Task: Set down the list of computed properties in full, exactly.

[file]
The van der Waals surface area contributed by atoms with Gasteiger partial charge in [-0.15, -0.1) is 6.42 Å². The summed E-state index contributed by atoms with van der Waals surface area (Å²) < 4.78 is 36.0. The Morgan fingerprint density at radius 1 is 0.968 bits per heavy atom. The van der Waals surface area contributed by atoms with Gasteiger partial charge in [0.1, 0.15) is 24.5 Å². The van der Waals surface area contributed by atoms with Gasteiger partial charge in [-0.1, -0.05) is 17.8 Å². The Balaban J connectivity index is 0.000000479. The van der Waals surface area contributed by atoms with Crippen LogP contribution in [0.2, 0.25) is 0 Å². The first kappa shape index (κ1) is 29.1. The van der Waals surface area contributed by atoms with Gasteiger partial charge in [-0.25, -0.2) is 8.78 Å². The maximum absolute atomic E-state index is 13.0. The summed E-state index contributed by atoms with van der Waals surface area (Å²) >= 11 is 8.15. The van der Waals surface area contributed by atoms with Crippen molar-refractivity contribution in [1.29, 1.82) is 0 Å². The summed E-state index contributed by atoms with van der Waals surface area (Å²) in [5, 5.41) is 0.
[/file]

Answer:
The van der Waals surface area contributed by atoms with Gasteiger partial charge in [-0.15, -0.1) is 6.42 Å². The summed E-state index contributed by atoms with van der Waals surface area (Å²) < 4.78 is 36.0. The Morgan fingerprint density at radius 1 is 0.968 bits per heavy atom. The van der Waals surface area contributed by atoms with Gasteiger partial charge in [0.1, 0.15) is 24.5 Å². The van der Waals surface area contributed by atoms with Gasteiger partial charge in [-0.1, -0.05) is 17.8 Å². The Balaban J connectivity index is 0.000000479. The van der Waals surface area contributed by atoms with Crippen LogP contribution in [0.2, 0.25) is 0 Å². The first kappa shape index (κ1) is 29.1. The van der Waals surface area contributed by atoms with Gasteiger partial charge in [-0.25, -0.2) is 8.78 Å². The maximum absolute atomic E-state index is 13.0. The summed E-state index contributed by atoms with van der Waals surface area (Å²) >= 11 is 8.15. The van der Waals surface area contributed by atoms with Crippen molar-refractivity contribution in [1.29, 1.82) is 0 Å². The summed E-state index contributed by atoms with van der Waals surface area (Å²) in [5, 5.41) is 0.